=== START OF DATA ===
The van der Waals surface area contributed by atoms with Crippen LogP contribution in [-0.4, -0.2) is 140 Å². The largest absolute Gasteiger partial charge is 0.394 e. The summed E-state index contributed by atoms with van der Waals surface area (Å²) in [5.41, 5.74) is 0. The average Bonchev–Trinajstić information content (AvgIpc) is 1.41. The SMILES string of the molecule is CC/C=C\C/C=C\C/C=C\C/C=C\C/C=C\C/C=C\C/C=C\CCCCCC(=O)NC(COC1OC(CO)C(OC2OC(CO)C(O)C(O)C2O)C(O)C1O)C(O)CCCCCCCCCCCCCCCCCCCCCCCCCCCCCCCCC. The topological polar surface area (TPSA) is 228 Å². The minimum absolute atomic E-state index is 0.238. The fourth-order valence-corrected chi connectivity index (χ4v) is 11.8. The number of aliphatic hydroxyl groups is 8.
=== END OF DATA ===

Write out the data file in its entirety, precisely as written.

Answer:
The van der Waals surface area contributed by atoms with Crippen LogP contribution in [-0.4, -0.2) is 140 Å². The largest absolute Gasteiger partial charge is 0.394 e. The summed E-state index contributed by atoms with van der Waals surface area (Å²) in [5.41, 5.74) is 0. The average Bonchev–Trinajstić information content (AvgIpc) is 1.41. The SMILES string of the molecule is CC/C=C\C/C=C\C/C=C\C/C=C\C/C=C\C/C=C\C/C=C\CCCCCC(=O)NC(COC1OC(CO)C(OC2OC(CO)C(O)C(O)C2O)C(O)C1O)C(O)CCCCCCCCCCCCCCCCCCCCCCCCCCCCCCCCC. The topological polar surface area (TPSA) is 228 Å². The minimum absolute atomic E-state index is 0.238. The fourth-order valence-corrected chi connectivity index (χ4v) is 11.8. The number of aliphatic hydroxyl groups is 8.